The Office of the National Coordinator for Health IT’s decision to pare down EHR certification attestation requirements will not impact the consistency of the program nor change expectations that developers will be held the same rigorous standards, according to an ONC official.
But some providers aren’t buying it.
“I don’t like it at all because it’s watering down what that certification means to me as a customer,” Michael Roberts, chief information officer at Highlands Health System and Highlands Regional Medical Center, told FierceHealthcare.
Highlands Health System, with locations across Kentucky, has two different EHR vendors: Cerner for Highlands Regional Medical Center, a 194-bed hospital, and eClinicalWorks for its 10 physician practices. Nearly four months after eClinicalWorks paid $155 million to settle claims it falsely obtained certification for its EHR software, Roberts still feels burned, and he’s concerned the new changes to the program will allow vendors to obtain certification with less oversight.
“When I hear that announcement, what I feel is you’re going to allow vendors who have already been caught cheating more flexibility and make it easier on them to cheat,” he said.
ONC insists that's not the case. The 30 criteria that can be self-declared are considered low-risk with very few nonconformity findings, according to an ONC official who spoke with FierceHealthcare to provide background about the program. Nearly half of the criteria are also “gap eligible,” meaning software that has passed 2014 standards can carry that certification forward in the 2015 edition.
“It may be these criteria fall into the category of rarely are they ever screwed up and its easy to tell if they weren’t done properly,” said Jeff Smith, vice president of public policy at the American Medical Informatics Association (AMIA). “It’s kind of like, you don’t need to certify that this car has four tires because, without that fourth tire, the car’s not going anywhere.”
Reducing the level of surveillance required by Authorized Certification Bodies (ACBs) diminishes what had become a heavy time commitment for providers, said the ONC official who requested anonymity. And allowing vendors to self-declare should redirect resources and time to redevelopment and responding to user needs.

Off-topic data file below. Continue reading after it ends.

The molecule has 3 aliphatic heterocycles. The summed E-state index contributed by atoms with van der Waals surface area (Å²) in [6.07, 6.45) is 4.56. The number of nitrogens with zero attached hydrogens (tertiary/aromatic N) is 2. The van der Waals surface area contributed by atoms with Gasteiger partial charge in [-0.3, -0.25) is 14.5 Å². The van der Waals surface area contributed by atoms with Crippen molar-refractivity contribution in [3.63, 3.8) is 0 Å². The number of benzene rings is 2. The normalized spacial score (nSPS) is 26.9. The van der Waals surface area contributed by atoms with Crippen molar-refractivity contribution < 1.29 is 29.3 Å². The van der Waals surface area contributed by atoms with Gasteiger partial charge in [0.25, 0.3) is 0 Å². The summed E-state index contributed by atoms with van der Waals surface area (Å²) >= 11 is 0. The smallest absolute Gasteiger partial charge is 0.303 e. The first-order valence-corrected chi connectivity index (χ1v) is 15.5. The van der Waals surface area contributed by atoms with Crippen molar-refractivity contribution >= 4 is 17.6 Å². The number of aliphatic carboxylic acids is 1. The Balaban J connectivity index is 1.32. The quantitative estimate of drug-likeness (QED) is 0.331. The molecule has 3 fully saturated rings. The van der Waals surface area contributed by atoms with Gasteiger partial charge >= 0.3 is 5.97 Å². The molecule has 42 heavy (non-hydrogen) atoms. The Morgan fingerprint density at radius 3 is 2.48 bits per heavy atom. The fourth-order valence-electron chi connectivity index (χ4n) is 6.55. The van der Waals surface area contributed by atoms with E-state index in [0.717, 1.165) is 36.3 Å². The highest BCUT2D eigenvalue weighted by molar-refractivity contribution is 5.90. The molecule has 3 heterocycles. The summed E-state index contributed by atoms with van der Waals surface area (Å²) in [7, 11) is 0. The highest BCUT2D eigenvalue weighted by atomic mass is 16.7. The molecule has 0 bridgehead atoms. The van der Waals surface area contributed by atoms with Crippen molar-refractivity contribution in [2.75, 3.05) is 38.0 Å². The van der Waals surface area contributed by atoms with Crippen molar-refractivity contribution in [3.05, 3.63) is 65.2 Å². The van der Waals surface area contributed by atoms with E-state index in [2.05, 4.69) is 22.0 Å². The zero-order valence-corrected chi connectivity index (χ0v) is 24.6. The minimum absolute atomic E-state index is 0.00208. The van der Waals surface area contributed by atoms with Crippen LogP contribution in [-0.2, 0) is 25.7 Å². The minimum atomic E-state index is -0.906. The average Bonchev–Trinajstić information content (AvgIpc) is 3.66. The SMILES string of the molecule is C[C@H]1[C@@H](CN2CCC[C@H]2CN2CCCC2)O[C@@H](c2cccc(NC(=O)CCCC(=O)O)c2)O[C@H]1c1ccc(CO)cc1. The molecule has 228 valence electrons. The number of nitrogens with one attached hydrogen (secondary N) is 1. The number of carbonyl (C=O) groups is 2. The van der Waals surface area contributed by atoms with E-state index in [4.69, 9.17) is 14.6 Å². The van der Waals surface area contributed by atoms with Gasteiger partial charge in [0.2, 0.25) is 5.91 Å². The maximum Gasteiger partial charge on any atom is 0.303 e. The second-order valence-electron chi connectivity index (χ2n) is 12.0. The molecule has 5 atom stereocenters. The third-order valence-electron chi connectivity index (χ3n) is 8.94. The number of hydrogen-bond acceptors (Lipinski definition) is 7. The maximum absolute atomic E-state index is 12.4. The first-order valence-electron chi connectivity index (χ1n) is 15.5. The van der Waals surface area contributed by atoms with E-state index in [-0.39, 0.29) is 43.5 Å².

Broadly, the official said the changes are an opportunity for the agency to meet demands from the White House to strip down federal regulations as much as possible. In January, President Donald Trump signed an executive order requiring federal agencies to eliminate two existing regulations for every new rule they introduce. A month later, Trump issued another order requiring agency heads to establish a regulatory reform task force and appoint a regulatory reform officer tasked with identifying unnecessary, outdated or ineffective regulations.
“I think its conceptually aligned with what HHS is trying to do in other areas, which is look at burdensome regulations that just aren’t having the kind of impact that the government thinks is important or necessary,” Smith said.
But the changes—at least in the immediate aftermath—haven’t been well-received among providers. Last week, David O. Barbe, M.D., president of the American Medical Association told FierceHealthcare self-declaration of EHR functions “could have unintended consequences that jeopardize patient health, care coordination, and physician success in the Quality Payment Program."
Others worried that even if the new certification process is less burdensome for vendors, that won’t trickle down to providers that are in the middle of migrating to 2015 Edition EHRs. Mari Savickis, vice president of federal affairs at the College of Healthcare Information Management Executives (CHIME) said members are worried the changes will “come at the cost of vendor accountability and product usability.”
"It will take some burden off the vendor, but they aren’t going to push that down to me," Roberts said. "The only possible benefit could be they have certified version quicker."